Book Excerpt: “Rowing to Baikal”

November 7, 2023 By: Peter W. Fong

At lunchtime, we beach the boats on a gravel bar and try to light a fire. But all the available wood is damp, and the wind repeatedly blows out our matches—fifteen in succession—despite our best efforts to shield the pile of tinder from the gusts.

On the menu? Mongolian sausage—two kinds, one of which closely resembles an American hot dog. I suppose we could save the dogs for another meal, or get out the camp stove to boil a pot of water, but neither of these options seems particularly appetizing. So we rummage in our duffels for something to burn and come up with a paperback copy of Bear Grylls’ How to Stay AliveThe Ultimate Survival Guide for Any Situation. This is a hefty book at 448 pages and—more importantly—all of these pages are dry.

With the fire lit at last, I cut a forked stick from a nearby willow, then slice summer sausage into thick coins and spear one on each tine. These are held over the flames until the fat sizzles and the meat browns. Despite my enthusiasm—broiled meat pops on a stick!—the others are not moved to try this technique. Instead, Lanie creates an elaborate sandwich with toasted bread, slices of hot dog, and a layer of processed cheese. Meanwhile, Guido goes with a minimalist approach, using a single sharpened stick and an unadorned dog, speared lengthwise, to achieve a thoroughly browned frank.

When we return to the boats, I notice some white mushrooms emerging from a pile of horse manure. Ordinarily, this sight would not be of any particular interest, but these mushrooms appear to be growing underwater.

What will the Selenge look like, I wonder, when the larger tributaries enter—the Eg, for example, or the Orkhon? If those rivers are flooding as well, then we are in for quite a ride.

Guido and I are prepared to fish in the afternoon, but the condition of the river is more conducive to bird-watching. As we approach a huge triangle of flooded grass and willow saplings, bordered on one side by the main river and on another by a narrow, open channel, the waterfowl rise in waves. Swans, geese, the larger ducks, and a teal-like flyer called garganey. The name apparently comes from Italian, perhaps an imitation of the drake’s call. According to the bird book, these travelers could be on their way to India or Bangladesh.

The grass is tall enough to obscure even the geese—until that moment when they become airborne. When the birds are on the water, only the swans’ heads are visible from the boat, and many ducks take wing long after I think, Surely, that must be the last of them.

We are watching yet another group depart, with one laggard teal paddle-wheeling to keep up, when a hungry taimen lunges after it. And misses.

Immediately, Guido is up and casting, but the current is too strong for me to hold the boat in position. I pull hard for a minute, but it’s no use—the river is too powerful. As we are swept toward the outside corner of the bend, another taimen jumps clear of the water, head pointing toward the sky, just a few yards ahead of the boat.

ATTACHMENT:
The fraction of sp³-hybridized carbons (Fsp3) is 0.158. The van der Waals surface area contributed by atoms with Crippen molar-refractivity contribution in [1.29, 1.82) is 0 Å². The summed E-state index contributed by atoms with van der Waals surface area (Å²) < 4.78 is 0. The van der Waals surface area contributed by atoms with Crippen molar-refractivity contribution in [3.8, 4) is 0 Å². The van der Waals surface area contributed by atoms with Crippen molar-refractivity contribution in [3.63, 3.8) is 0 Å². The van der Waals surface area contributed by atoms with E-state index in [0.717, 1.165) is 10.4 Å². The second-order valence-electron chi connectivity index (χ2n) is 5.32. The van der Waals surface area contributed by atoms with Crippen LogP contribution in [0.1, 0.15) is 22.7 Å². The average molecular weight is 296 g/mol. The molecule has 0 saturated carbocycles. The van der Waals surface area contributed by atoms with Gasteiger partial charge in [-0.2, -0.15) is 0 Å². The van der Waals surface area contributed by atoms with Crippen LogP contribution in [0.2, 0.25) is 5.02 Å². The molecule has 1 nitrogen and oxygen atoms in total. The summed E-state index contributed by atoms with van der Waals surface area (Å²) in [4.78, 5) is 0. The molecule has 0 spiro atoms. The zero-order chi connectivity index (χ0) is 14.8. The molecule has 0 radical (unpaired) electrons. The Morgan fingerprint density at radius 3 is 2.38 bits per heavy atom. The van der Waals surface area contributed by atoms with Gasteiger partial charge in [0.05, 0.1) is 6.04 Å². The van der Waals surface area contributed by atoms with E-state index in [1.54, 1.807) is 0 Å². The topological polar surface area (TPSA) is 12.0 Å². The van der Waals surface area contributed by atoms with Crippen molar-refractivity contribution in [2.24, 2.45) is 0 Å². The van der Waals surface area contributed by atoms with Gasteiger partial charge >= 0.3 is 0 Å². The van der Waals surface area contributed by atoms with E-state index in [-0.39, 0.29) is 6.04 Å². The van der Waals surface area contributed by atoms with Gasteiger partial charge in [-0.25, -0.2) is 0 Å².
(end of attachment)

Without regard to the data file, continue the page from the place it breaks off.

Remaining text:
Image by Peter W. Fong

In flood conditions, taimen tend to move toward the edges, where the slower water makes it easier both to rest and to find food. But we are near the middle of a deep run, in heavy current, with no prey in evidence—an unlikely place for a taimen even under normal circumstances. And yet a fish at least as large as any we’ve sampled in the past month leaps straight into my line of sight.

“What does that even mean?” Guido asks.

I shake my head. “Who knows?” I reply. “Greetings from the river gods?”

A few miles later, we come to the confluence with the Khanui, a stream significant enough to appear on our paper maps, although its average flow is less than one-fourth that of the Delger. The spot is obviously a popular one with anglers. The evidence includes fresh boot prints, a forked stick driven into the mud, an ash-filled fire pit, and two empty vodka bottles.

During carbon sampling, Lanie discovers that the water in the tributary is two degrees warmer than the Selenge. All of us are cheered by this news—taimen like cooler temperatures—as well as the sight of the noticeably clearer water, with the distinction visible for a few hundred yards downstream before mixing gradually erases it. If there are any taimen nearby, we reason, they should be in the cooler water of the Selenge, watching for something edible to swim out of the Khanui.

We spread out along the bank, casting with purpose. According to Lanie, it would be very useful to obtain DNA samples from taimen, lenok, and other species throughout the watershed. By analyzing the intricacies of gene expression, she might be able to tell how much movement has occurred between different drainages, both recently and in ancient times.

Lenok in the Eroo, another Selenge tributary, have been known to travel at least forty-five kilometers over a fifteen-month period. And we already know from Olaf Jensen’s research that taimen from the Eg sometimes swim to the Selenge. But do the taimen and lenok hatched in the Delger, for example, occasionally find mates in the Eg? Considering the possibility that a dam could soon block all fish migration, this is an important question.

We cover the water carefully, but no fish come to our flies.


“Rowing to Baikal” will be available for purchase December 5, 2023 with 50 percent of royalties allocated to the Wild Salmon Center’s International Taimen Initiative. Excerpt printed with permission from author Peter W. Fong and publisher Latah Books